Lego 41055: Cinderella’s Romantic Castle / Disney Princess
This is the biggie from the first wave of Disney Princess sets. We had held off getting this one…quite honestly because of the price point. But then Grandpa came to visit. I think you know where this goes.
Zoey jumped at the opportunity to get the castle. Within the Disney Princess line, this is the most impressive set by far. It’s not only the biggest and has the most pieces, but it also has the highest playability factor. The castle is filled with little nooks and crannies, and it’s rife with opportunities for imaginative play once assembled.
Plus, it’s an absolute must if you’re constructing a LEGO Disneyland.
Lego 41051: Merida’s Highland Games / Disney Princess
Another entry in the Disney Princess line. I had thought this was Zoey’s “least desired” in the line, but she came home from the store with it in hand the other day (after finding some cash on the ground!).
Specs: 145 pieces (11 extras, including a cute little cookie and a cool key); 2 bags (+ 8×16 green base); 1 sticker sheet; 57 steps over 55 pages (2 books); took the 5yo Roarbot about an hour to put everything together
Princesses Behaving Badly: Real Stories from History Without the Fairy-Tale Endings
- by Linda Rodriguez McRobbie
- published by Quirk Books (2013)
- Roar score: 3/5
Nowadays, princess obsession is the default setting for many little girls.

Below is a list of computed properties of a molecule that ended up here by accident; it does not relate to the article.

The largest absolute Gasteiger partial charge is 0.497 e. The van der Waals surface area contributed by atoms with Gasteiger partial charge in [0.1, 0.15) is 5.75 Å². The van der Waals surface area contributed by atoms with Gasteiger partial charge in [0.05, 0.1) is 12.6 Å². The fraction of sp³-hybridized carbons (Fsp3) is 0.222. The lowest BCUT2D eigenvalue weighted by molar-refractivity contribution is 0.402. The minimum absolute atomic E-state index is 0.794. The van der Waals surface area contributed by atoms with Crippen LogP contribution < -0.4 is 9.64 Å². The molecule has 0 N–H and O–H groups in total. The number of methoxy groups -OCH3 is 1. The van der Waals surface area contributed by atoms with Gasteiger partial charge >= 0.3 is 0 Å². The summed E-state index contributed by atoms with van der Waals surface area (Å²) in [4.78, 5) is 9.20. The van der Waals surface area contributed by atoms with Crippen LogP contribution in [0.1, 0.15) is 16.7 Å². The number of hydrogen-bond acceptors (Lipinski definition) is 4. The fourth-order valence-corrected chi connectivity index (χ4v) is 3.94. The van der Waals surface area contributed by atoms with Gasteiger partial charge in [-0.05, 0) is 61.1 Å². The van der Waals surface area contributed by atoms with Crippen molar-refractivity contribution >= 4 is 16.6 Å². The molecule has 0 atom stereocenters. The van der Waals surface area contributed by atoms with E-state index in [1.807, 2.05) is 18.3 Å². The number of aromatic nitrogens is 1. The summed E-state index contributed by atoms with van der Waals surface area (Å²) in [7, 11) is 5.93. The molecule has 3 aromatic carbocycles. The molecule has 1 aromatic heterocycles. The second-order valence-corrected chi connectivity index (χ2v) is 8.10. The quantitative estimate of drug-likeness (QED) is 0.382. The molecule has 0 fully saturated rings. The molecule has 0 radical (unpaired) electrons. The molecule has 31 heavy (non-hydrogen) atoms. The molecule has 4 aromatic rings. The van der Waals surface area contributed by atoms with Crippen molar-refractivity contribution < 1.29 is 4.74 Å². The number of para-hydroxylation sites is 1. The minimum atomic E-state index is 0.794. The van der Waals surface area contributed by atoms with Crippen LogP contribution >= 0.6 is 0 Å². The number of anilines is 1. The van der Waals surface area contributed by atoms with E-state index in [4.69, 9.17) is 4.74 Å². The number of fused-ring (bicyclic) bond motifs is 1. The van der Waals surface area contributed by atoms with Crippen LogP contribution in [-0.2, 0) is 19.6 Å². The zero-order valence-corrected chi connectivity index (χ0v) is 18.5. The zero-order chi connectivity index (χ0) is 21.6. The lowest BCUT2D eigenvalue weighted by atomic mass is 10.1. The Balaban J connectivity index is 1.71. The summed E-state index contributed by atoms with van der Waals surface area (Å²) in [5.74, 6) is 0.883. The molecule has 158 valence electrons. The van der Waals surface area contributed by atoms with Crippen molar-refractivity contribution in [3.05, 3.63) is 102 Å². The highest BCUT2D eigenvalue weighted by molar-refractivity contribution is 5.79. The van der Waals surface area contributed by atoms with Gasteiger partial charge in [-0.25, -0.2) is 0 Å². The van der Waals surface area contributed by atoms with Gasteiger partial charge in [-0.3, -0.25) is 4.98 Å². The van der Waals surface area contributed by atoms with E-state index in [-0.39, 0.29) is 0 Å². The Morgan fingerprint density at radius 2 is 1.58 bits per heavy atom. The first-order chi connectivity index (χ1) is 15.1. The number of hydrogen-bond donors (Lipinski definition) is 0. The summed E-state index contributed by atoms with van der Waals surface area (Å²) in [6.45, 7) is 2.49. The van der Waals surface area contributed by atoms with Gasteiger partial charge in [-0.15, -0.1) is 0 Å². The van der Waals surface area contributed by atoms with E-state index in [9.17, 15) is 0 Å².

Confession time. I don’t really have anything against the Disney princesses. I know it’s fashionable nowadays to hate on them and the corporate machine pushing that particular brand of princess play. Yes, I wish it weren’t so obviously pandering to young girls’ base instincts to be “pretty” and “popular.” And yes, I wish there were a bit more power given to the princesses instead of just pink pink pink all the time.
Here’s the thing, though. The Disney Princess machine and its many clones and copycats aren’t the only game in town. Young girls don’t need to be confined to the pink aisles of the toy store. There isn’t a shortage of other characters in literature, movies, TV, and—gasp!—real life to inspire young girls. Powerful, inspiring female characters in pop culture aren’t exactly the norm (yet), but they’re not entirely absent either.
Does Zoey, at 5 years old, like the Disney princesses? Sure. She’s got her Mulan and Elsa dolls, and we had to wait in line at the Magic Kingdom’s Princess Fairytale Hall with everyone else. But does she have a “princess obsession”? Hardly. We own The Little Mermaid and Cinderella (and quite a few more) on Blu-ray, but if given the choice, Zoey will choose a Studio Ghibli film (notorious for strong female leads) nine times out of ten.
She’s not a tomboy. She’s just a girl who likes everything. And she’s not alone.